Even though the company is headquartered on the wrong side of the Irish Sea (Scots Wha Hae), the folks at Kinesense have come out with an interesting new product, the Kinesense Player Manager.

According to Kinesense, "PlayerManager comes preloaded with a database with information on 100s of players and file formats but also allows you to bulk import your own collection of players, add and search tags and information specific to your force and region, and export that library to synchronize multiple PCs. PlayerManager also comes with a complete copy of the Kinesense Vid-ID database to help identify file formats when you don’t have an internet connection."

For centrally managed police IT departments, this is a huge (and welcome) addition to our toolbox. Imagine being able to push players to all investigators' desktops as new ones come up. This could also work well at offices of District / State Attorneys and Public Defenders - or private FVA labs.

It's nice to see people thinking of ways to make our lives easier. If you're not familiar with Kinesense, you should check them out soon.

Tuesday, August 14, 2012

Image enhancement

Years ago, I put a post up noting definitions from McAndrew's book on image processing. I still get the odd question about specifics within those generic definitions. So here's a little deeper look at enhancement operations.

Anil K. Jain (Fundamentals of Digital Image Processing, 1989) defined image enhancement as "accentuation, or sharpening, of image features such as edges, boundaries, or contrast to make a graphic display more useful for display or analysis." Jain goes on to note that the enhancement process doesn't increase the inherent information content in the data. It's like I've always said, we don't change content or context - we just help the trier of fact see and correctly interpret what's there in the image (or video).

One of the issues where we tend to have problems is quantifying the criterion for enhancement. As such, a large number of enhancement techniques are empirical and require interactive procedures in order to obtain satisfactory results. In essence, enhancement is hands-on and participatory. Analysts must make judgements as to what to do, in what order, and at what strength.

With this in mind, I want to spend some time exploring enhancement operations. I'll start today with a bit of a road map.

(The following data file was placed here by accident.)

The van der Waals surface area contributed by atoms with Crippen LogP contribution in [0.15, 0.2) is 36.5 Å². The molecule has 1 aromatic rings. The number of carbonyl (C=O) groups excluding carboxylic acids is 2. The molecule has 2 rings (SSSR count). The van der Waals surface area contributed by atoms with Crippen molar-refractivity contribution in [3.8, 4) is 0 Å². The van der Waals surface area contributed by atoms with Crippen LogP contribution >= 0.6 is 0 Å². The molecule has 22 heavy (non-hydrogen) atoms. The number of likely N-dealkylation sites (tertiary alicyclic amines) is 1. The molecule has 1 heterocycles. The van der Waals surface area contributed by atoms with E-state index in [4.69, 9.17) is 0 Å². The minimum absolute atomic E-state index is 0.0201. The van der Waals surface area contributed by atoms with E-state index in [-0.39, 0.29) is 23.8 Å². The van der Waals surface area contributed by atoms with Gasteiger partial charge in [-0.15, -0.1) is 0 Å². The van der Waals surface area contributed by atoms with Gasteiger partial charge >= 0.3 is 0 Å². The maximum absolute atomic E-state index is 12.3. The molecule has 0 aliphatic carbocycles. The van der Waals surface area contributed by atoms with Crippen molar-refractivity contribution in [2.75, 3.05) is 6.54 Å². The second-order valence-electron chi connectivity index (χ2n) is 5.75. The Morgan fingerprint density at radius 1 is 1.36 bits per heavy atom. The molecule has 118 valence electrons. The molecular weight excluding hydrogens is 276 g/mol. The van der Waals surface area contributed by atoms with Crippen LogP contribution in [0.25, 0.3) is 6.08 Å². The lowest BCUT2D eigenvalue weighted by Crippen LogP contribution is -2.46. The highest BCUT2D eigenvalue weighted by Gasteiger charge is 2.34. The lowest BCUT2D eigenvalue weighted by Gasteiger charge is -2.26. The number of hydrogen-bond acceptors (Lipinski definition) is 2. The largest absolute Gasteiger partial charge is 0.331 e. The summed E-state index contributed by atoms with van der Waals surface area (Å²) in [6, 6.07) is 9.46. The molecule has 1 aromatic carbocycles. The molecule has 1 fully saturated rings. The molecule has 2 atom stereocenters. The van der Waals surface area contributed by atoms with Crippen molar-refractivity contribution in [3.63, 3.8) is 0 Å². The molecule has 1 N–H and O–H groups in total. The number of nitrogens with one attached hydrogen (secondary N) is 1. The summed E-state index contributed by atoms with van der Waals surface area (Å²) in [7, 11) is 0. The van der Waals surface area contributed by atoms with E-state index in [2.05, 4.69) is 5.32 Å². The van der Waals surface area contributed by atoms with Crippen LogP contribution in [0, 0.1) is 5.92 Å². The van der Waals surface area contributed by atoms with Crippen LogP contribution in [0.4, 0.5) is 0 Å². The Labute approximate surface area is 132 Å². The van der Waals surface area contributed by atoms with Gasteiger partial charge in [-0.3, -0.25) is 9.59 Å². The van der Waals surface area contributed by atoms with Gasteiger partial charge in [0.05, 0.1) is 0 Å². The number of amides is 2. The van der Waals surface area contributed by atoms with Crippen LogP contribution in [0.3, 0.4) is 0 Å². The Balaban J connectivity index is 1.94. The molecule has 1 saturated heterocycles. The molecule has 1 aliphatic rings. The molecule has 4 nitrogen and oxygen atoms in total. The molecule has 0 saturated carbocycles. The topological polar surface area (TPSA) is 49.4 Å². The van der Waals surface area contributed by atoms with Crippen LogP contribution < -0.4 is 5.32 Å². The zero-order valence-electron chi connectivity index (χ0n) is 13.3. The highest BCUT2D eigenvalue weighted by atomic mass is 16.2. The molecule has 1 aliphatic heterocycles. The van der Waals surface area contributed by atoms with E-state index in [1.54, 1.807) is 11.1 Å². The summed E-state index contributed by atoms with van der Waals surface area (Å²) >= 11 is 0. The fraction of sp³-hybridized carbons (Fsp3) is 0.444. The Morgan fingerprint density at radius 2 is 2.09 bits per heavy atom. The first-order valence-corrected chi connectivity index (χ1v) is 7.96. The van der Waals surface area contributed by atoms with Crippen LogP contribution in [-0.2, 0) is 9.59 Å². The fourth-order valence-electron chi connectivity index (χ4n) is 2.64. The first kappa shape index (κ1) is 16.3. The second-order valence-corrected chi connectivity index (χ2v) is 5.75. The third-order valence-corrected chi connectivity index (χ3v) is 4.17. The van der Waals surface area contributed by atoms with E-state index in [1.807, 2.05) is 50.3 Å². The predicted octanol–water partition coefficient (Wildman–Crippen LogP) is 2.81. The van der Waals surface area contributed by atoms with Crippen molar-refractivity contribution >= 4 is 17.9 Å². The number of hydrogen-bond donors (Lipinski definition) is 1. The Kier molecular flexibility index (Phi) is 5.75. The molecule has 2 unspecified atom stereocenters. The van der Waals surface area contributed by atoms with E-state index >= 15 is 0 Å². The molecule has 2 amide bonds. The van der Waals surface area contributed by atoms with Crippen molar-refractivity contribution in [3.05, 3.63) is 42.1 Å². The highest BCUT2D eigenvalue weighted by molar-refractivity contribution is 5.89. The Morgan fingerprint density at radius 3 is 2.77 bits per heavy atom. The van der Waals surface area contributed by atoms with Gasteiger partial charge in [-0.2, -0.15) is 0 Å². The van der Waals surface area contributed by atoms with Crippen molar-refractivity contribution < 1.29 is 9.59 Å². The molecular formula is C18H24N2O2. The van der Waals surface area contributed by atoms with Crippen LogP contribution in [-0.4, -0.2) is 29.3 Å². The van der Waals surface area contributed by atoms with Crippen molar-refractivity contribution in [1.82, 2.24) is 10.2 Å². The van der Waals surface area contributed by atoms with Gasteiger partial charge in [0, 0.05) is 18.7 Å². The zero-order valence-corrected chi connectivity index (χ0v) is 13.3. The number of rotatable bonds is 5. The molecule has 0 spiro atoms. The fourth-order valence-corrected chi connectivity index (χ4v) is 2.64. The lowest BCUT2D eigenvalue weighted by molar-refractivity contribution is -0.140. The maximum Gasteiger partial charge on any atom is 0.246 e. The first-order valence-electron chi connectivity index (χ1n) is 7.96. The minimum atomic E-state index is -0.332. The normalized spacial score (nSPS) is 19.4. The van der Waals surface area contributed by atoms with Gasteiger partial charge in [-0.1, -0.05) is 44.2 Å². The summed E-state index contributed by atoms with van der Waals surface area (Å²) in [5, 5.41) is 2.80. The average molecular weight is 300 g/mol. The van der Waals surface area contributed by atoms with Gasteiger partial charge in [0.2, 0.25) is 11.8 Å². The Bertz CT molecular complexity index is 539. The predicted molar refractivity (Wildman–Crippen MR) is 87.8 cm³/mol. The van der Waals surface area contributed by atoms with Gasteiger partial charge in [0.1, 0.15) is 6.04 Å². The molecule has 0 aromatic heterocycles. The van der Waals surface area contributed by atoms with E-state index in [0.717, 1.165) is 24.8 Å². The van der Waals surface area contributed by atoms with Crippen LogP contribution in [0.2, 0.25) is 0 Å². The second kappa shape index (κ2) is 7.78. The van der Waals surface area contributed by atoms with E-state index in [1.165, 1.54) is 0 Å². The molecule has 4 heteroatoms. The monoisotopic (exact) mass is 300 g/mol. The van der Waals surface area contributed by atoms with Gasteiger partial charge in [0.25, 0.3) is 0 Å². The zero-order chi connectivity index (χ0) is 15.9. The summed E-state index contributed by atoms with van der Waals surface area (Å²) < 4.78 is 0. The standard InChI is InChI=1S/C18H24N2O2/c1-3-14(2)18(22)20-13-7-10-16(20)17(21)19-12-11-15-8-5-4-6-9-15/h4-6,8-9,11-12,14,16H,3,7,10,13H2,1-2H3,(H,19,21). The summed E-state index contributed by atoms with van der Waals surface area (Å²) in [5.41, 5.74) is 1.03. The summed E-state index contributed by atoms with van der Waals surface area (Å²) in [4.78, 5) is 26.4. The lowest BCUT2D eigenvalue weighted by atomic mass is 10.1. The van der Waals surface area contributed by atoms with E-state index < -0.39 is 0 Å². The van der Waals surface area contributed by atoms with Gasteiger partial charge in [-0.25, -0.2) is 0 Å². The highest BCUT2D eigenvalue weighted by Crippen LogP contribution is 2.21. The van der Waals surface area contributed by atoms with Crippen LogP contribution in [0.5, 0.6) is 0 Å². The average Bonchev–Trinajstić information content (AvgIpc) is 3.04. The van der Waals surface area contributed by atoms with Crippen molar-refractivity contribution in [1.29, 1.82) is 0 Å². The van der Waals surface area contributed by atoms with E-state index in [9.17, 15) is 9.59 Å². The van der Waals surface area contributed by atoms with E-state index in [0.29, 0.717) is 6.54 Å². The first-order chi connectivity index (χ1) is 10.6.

Enhancement's general operations:
  • Point Operations
  • Spacial Operations
  • Transform Operations
  • Pseudocolouring
Point operations include:
  • Contrast Stretching
  • Noise Clipping
  • Window Slicing
  • Histogram Modeling
Spacial Operations include:
  • Noise Smoothing
  • Medial Filtering
  • Unsharp Masking
  • Low-pass, High-pass, and Bandpass filtering
  • Zooming
Transform Operations:
  • Linear Filtering
  • Root Filtering
  • Homomorphic filtering
Pseudocolouring:
  • False Colouring
  • Pseudocolouring
With these categories and operations in mind, I'll spend some time explaining them and putting them in context in future posts.


Monday, August 13, 2012

NCMF News

I received this in my in-box, so I thought that I'd share. Dr. Grigoras and his staff are doing wonderful work in Denver.

Hello from the National Center for Media Forensics,

As the summer is winding down, we are getting ready for our next incoming cohort of graduate students. We are very excited about this endeavor because it is also the launch of the program in a Hybrid delivery format complimenting online learning with intensive hands-on sessions. If you are interested in becoming a graduate student in the two-year Media Forensics program at the NCMF, please remember that we accept applications for Fall enrollment only. The Fall 2013 MSRA-MF application deadline is February 15, 2013. Keep in mind that with the new Hybrid format, you can attend from anywhere in the world!


Thankfully, MATLAB student pricing is entirely more reasonable than the retail rate. Feel free to use your MATLAB beyond FVA ... exploring new LEGO Mindstorms opportunities.

Friday, August 10, 2012

Quantization

Folks often refer to digital video as "much better than the old tapes." Somehow, the fact that we've progressed to digital video recorders has translated into people's minds as "better" and "an improvement." But is it?

More often than not, the DVRs that we see at crime scenes are the sub-500 dollar models from the local big box store. The purchasers are also the installers, choosing not to change the default settings. These default settings are usually CIF resolution and very lossy compression. But that's only part of the story.